Here’s my review of Flowers of Evil.
Code Geass is dumb fun that is so confident in its own madness that you have to laugh along. It’s probably the best example of a tradition recently upheld by JoJo, where a show can be good, bad, and so bad it’s good all at the same time – its narrative is ludicrous and characters absurd, but it’s so sincere and so good at being entertaining that it sells you on everything by sheer force of personality. Popcorn is an art form, and Geass is a master of its craft – it does everything larger than life, and weaves a convoluted thriller/drama with such a sense of scale and fun that it’s impossible not to get carried along. The glorious, unapologetic summer blockbuster of the anime world.
Code Geass is available on Amazon.
Paranoia Agent is master director Satoshi Kon’s one and only TV anime series, and he certainly made the most of the opportunity. Horror is an incredibly difficult thing to get right in animation, but Paranoia Agent is nerve-wracking psychological horror through and through. Flawed and uncertain characters are hounded by the grinning Shounen Bat, and through their compelling personal stories Kon slowly paints a haunting portrait of a world in decline, full of haunted individuals unable to come to terms with their own lives. The show is also an audio-visual feast, evoking a strong sense of atmosphere and alternately coming off as traditionally filmic or wildly creative. Things get a little shaky in the show’s second half, but that doesn’t really diminish Paranoia Agent’s stature as one of the best horror-dramas out there.
Paranoia Agent is sadly out of print at the moment.
People have described Baccano as the anime version of a Tarantino movie, which to me seems like kind of an insult to Tarantino. Not because Baccano is bad, but because the things the two share – a penchant for non-linear structure and a love of ultraviolence – are basically the least interesting things about Tarantino movies. And Baccano itself is impressive in all sorts of other ways – ridiculous and fun and breathless and breezy, it juggles time periods, endless characters, and rampant subplots with an ease resembling controlled madness, coming off as a slight, entertaining crime caper in spite of all its ridiculous convolution. The end result is closer to Guy Ritchie than Tarantino, but Baccano is ultimately its own thing – an entertaining ride well worth the ticket.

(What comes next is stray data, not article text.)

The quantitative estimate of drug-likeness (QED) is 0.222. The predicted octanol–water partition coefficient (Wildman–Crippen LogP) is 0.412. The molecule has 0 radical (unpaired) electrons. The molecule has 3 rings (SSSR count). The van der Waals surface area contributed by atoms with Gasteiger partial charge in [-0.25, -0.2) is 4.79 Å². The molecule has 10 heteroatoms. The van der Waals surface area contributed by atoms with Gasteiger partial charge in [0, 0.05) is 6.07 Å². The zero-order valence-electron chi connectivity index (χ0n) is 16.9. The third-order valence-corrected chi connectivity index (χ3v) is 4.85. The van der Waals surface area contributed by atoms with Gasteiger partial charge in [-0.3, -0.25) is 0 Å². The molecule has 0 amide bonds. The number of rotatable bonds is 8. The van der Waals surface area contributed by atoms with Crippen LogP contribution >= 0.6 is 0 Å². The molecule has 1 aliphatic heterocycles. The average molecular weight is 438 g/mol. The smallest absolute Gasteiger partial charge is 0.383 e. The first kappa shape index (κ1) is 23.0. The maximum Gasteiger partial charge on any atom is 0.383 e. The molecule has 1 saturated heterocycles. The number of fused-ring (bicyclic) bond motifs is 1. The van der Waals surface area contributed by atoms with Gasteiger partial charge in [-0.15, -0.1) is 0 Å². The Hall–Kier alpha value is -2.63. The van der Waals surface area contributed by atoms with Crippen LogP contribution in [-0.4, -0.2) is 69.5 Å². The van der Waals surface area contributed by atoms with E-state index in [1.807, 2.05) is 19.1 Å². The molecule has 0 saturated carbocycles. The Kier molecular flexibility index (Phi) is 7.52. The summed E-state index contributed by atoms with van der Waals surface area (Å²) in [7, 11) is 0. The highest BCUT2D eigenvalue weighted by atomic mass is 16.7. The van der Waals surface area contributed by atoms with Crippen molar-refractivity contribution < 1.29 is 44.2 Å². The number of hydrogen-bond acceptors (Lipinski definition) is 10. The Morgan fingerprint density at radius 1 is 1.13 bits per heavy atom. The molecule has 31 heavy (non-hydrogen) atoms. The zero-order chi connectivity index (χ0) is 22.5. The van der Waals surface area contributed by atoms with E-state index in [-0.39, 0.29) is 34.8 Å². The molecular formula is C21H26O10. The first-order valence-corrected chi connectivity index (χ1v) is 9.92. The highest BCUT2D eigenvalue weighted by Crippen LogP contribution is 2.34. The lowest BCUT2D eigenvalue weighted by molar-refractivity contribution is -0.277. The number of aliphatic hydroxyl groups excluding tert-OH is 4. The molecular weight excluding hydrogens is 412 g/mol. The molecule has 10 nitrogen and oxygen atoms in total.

Baccano is available at Amazon.
Slice of life isn’t generally my scene, but K-On! is just too generally excellent at what it does not to highlight. Ostensibly a story about a high school band, the show is really just a derpy comedy that ends up doubling as a surprisingly affecting mood piece. And K-On!’s director, Naoka Yamada, is one of the best in the industry at both of those things. K-On! soars on the strength of consistent tiny gags and wondrous scene-setting, building up its characters through humor while simultaneously establishing their school as a truly living place through great composition and framing. It’s a very breezy show that’s generally easy to relax with, but it’s the last half of its second season where it becomes something more. Building on all its small pieces of character work and tonal drama, it offers an honest and heartfelt expression of the end of a beloved experience. The cast’s last months of high school go by in a rush of goodbyes and final performances and gifts to old friends, making for a surprisingly moving conclusion to the “girls goof around in their afterschool club” show.